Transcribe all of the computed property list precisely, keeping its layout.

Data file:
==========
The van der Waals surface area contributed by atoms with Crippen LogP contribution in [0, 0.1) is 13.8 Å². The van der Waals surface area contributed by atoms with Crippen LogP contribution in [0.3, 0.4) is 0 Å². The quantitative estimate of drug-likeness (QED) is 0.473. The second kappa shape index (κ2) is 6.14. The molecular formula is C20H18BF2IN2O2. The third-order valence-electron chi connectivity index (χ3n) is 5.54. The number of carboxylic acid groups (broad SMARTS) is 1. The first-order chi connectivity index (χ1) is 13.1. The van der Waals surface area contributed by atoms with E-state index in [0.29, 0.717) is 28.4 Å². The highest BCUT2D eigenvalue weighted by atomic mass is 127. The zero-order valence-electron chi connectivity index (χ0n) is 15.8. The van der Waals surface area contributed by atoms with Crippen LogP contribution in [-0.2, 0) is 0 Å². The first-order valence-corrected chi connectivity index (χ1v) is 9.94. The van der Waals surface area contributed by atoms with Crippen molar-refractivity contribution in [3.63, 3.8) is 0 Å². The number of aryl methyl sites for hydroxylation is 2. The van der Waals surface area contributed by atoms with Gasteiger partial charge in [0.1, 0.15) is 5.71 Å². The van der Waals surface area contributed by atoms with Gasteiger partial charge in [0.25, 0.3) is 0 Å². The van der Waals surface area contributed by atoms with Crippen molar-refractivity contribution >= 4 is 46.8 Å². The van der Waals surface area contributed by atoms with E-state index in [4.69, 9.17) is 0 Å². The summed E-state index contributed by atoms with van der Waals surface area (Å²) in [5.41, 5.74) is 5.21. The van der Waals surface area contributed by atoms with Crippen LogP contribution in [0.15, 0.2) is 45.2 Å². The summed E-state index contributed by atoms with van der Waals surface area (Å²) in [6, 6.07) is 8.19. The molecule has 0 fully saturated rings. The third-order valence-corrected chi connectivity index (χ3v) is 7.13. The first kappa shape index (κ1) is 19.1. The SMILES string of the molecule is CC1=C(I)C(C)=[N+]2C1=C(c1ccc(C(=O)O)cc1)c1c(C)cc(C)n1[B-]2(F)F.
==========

The van der Waals surface area contributed by atoms with Crippen LogP contribution in [0, 0.1) is 13.8 Å². The van der Waals surface area contributed by atoms with Crippen LogP contribution in [0.3, 0.4) is 0 Å². The quantitative estimate of drug-likeness (QED) is 0.473. The second kappa shape index (κ2) is 6.14. The molecular formula is C20H18BF2IN2O2. The third-order valence-electron chi connectivity index (χ3n) is 5.54. The number of carboxylic acid groups (broad SMARTS) is 1. The first-order chi connectivity index (χ1) is 13.1. The van der Waals surface area contributed by atoms with E-state index in [0.29, 0.717) is 28.4 Å². The highest BCUT2D eigenvalue weighted by atomic mass is 127. The zero-order valence-electron chi connectivity index (χ0n) is 15.8. The van der Waals surface area contributed by atoms with Crippen LogP contribution in [-0.2, 0) is 0 Å². The first-order valence-corrected chi connectivity index (χ1v) is 9.94. The van der Waals surface area contributed by atoms with Crippen molar-refractivity contribution in [3.63, 3.8) is 0 Å². The number of aryl methyl sites for hydroxylation is 2. The van der Waals surface area contributed by atoms with Gasteiger partial charge in [0.1, 0.15) is 5.71 Å². The van der Waals surface area contributed by atoms with Gasteiger partial charge in [0.25, 0.3) is 0 Å². The van der Waals surface area contributed by atoms with Crippen molar-refractivity contribution >= 4 is 46.8 Å². The van der Waals surface area contributed by atoms with E-state index in [4.69, 9.17) is 0 Å². The summed E-state index contributed by atoms with van der Waals surface area (Å²) in [5.41, 5.74) is 5.21. The van der Waals surface area contributed by atoms with Crippen LogP contribution in [0.15, 0.2) is 45.2 Å². The summed E-state index contributed by atoms with van der Waals surface area (Å²) in [6, 6.07) is 8.19. The molecule has 0 fully saturated rings. The third-order valence-corrected chi connectivity index (χ3v) is 7.13. The first kappa shape index (κ1) is 19.1. The SMILES string of the molecule is CC1=C(I)C(C)=[N+]2C1=C(c1ccc(C(=O)O)cc1)c1c(C)cc(C)n1[B-]2(F)F.